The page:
Compare and Contrast: Fake Iraqs

December 20, 2007

Following on from the discussion in the previous post, part of my ambivalence about the art market comes from thinking that the status of something as an art object doesn’t preclude its status as evidence.  Or in the case of these images: they’re part of my thesis show dealing with fantasy and militarism, they’re source material for a book of essays also on fantasy and militarism but taking a very different approach, and finally they appeal to me as the source for an academic paper on the visual semiotics of “realism” in two different branches of the military: Army and Marines.

The difference isn’t as striking here as it is when you visit the bases, but the use of similar materials to very different ends does make for (I think) something worth talking about both within and outside of an art context.












4 Responses to “Compare and Contrast: Fake Iraqs”

  1. AdamFeldmeth Says:

    I don’t hold this position myself, but some might say your are wanting the cake and eating it to. Not sure if this is necessarily the right expression; I think it works a little. What I am meaning though is that you have your topic (military/realism) and you have your source material (photographs from Fake Iraq). As you are dealing with your topic on multiple levels in multiple forms and your material can be applied helpfully to any one of them why not insert it into any form that it can fit into. While a puzzle might have 50 pieces all of different shape creating in the end only one complete picture, the 50 pieces cookie cutter is most likely used for multiple complete puzzle pictures and you could swap out piece D16 in the cat puzzle for D16 in the plane puzzle and the piece would fit, yet this disrupts the image slightly.

    I recall when Simon Norfolk came to speak in the Fall of 04 at Calarts a couple members of the audience during the Q&A strongly criticized his claims in being able to both uphold a stake in photo journalism and contemporary art with the same source material.

  2. Nicholas Says:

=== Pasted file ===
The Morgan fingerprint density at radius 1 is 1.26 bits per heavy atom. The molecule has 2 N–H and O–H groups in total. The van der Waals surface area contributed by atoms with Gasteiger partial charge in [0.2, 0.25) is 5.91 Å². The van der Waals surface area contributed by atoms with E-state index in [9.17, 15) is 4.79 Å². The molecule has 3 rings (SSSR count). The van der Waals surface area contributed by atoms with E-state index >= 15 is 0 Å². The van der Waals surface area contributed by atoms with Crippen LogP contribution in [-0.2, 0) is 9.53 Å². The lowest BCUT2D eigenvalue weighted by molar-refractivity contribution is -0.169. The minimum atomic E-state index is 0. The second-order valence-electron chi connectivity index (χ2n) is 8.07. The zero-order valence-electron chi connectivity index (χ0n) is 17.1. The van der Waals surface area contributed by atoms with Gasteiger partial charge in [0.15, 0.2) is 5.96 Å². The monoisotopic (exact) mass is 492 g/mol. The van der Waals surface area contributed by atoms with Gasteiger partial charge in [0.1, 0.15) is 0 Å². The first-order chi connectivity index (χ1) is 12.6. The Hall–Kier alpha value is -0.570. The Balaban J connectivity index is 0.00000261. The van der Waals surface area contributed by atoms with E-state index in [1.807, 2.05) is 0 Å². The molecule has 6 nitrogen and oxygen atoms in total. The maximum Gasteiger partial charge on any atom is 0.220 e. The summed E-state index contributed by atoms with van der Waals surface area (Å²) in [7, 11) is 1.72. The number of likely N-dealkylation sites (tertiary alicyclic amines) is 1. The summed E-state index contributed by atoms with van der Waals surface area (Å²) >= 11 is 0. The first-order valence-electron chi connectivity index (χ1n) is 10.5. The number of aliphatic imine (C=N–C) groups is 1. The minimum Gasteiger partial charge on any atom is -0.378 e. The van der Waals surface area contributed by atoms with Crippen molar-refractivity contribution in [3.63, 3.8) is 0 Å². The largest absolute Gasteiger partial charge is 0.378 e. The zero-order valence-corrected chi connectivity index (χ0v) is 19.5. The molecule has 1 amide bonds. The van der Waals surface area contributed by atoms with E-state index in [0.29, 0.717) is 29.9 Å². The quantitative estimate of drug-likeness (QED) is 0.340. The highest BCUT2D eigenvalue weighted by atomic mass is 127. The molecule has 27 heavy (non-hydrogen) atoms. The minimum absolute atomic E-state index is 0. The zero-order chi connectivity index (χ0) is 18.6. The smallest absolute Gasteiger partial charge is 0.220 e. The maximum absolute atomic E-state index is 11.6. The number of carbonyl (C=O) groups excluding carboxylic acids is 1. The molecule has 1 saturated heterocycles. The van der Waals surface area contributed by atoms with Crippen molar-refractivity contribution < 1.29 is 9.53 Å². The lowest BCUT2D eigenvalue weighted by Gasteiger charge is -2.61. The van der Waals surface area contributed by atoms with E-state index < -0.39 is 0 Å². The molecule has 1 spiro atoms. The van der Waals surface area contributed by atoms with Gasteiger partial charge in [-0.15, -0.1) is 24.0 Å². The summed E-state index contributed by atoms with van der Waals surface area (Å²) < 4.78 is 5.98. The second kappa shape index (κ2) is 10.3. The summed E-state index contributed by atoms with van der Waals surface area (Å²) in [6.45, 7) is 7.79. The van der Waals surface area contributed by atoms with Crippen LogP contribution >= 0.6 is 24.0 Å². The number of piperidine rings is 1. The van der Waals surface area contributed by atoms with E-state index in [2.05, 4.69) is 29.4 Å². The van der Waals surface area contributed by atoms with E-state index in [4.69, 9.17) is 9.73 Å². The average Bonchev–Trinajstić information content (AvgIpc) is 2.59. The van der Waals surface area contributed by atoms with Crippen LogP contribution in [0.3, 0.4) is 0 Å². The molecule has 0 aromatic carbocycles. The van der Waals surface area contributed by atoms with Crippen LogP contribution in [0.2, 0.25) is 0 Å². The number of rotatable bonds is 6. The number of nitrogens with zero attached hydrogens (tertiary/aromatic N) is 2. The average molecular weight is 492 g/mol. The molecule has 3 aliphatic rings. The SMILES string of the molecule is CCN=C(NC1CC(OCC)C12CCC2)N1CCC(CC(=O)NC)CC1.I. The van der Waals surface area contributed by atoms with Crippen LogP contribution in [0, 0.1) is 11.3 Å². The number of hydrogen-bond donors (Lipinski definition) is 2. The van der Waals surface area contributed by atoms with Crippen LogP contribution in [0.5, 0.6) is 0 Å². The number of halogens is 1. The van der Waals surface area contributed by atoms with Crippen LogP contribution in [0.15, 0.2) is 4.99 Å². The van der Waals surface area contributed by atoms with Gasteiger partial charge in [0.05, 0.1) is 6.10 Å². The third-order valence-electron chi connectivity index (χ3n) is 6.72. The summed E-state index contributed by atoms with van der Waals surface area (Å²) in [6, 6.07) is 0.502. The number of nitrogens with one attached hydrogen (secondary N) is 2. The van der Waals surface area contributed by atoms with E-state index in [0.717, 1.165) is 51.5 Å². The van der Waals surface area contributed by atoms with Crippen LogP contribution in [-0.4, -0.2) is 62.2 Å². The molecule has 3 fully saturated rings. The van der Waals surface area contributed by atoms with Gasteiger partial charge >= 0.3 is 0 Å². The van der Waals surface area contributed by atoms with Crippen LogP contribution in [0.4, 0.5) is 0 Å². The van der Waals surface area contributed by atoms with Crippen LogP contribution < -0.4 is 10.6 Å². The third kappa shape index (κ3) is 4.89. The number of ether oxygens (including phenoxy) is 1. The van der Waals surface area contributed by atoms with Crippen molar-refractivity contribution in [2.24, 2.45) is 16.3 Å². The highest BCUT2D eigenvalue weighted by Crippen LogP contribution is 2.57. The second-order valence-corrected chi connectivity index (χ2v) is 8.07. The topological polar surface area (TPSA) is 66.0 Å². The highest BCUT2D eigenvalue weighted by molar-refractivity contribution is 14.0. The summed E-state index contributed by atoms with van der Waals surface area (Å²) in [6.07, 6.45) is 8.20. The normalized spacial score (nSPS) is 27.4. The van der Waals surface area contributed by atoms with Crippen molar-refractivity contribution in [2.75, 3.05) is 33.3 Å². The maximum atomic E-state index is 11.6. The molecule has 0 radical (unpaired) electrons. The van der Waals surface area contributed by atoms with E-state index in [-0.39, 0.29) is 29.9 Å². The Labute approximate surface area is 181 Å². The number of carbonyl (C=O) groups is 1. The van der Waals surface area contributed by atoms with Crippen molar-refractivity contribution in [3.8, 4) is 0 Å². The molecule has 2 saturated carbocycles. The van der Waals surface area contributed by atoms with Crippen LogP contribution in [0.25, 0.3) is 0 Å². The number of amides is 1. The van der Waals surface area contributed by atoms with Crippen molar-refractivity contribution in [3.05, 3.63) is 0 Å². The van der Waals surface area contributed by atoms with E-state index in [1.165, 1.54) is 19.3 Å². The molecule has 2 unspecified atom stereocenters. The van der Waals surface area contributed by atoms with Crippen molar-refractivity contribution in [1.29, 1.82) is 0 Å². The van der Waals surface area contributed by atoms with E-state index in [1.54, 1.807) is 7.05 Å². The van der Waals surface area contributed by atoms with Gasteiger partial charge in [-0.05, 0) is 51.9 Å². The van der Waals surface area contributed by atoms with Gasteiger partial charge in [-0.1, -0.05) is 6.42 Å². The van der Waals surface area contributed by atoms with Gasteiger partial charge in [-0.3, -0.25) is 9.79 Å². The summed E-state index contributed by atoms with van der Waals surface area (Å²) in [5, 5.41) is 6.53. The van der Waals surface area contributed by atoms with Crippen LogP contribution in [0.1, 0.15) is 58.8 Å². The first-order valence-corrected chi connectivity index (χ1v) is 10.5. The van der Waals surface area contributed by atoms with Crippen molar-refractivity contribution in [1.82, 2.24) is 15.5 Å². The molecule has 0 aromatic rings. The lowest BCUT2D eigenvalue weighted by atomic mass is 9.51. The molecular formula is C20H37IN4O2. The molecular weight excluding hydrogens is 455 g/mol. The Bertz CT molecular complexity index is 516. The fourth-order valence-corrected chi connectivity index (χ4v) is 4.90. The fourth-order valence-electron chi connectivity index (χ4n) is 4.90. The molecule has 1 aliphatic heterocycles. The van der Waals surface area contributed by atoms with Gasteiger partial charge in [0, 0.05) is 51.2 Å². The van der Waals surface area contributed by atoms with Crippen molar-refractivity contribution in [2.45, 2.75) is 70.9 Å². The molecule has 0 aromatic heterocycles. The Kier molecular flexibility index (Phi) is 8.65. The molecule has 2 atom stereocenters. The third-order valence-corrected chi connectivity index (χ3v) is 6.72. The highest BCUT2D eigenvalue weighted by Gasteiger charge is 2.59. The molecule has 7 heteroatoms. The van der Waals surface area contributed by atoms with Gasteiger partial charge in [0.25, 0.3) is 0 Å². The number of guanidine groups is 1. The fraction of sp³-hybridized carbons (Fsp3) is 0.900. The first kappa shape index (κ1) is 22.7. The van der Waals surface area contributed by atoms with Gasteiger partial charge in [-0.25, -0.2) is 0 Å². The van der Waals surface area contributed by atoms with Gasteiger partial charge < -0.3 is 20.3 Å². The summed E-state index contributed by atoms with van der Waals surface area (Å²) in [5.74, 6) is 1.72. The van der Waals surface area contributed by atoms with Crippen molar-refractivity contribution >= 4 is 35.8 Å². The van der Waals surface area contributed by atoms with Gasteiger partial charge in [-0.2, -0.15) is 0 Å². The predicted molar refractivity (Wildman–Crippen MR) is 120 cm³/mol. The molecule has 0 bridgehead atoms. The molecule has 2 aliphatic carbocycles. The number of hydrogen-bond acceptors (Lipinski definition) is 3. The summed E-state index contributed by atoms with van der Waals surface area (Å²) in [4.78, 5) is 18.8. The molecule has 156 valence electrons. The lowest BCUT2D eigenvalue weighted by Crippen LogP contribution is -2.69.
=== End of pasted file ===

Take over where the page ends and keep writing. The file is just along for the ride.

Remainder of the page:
I think you’re missing the point, a little–the idea isn’t that I can just claim whatever I make as X one minute and Y another minute but that I want the work that I make to have use value beyond that of a luxury object. I have nothing against luxury objects, and if I had the $$ I would do projects addressing luxury objects as art (for example: “vintage” t-shirts or Jerry Garcia neckties) but that’s well-covered territory and what I really want is for someone as poor and out of the loop as I am to be able to get as much use value out of work I make as a collector gets out of the prestige/ownership/tax shelter cycle.

    And I think probably, in ’04, people were much less freaked out by Norfolk than the dreaded “J” word, because the last thing most artists want is to think of themselves as providers of a service for a regular fee.

  3. AdamFeldmeth Says:

    I lean towards your notion of access of excess myself. I am wondering what that use value would be for a poor and/or out of the loop individual as it would not be the prestige/ownership/tax shelter cycle.

    If the books and pdf are for the poor individual, the gallery prints are still for the rich one?

  4. Anonymous Says:

    What I mean is that while it’s not for me to proscribe what art should or shouldn’t do, the art that I am interested in and the kind of art I want to make is art which functions approximately the same way an academic paper functions: to 1) let people know about things or relationships or gaps they might not already know about and 2) raise questions about the world that anyone who encounters the work can do with what they will. Examples of artists who are/were experts at this are Adrian Piper, Hans Haacke, Martha Rosler, Douglas Huebler, Cady Noland and Felix Gonzalez-Torres.

    Of course, I also want this exchange/delivery of information to be pleasurable, both for myself (because I’m selfish) and for people who may come across my work, because you catch more flies with honey etc. etc. Visual art is often very pleasurable, in a variety of ways, which makes it a viable alternative to just writing research papers. But what I want to do is: both.

    So that’s why I’ve decided to be in the end-of-year show, but to just give work away for free.

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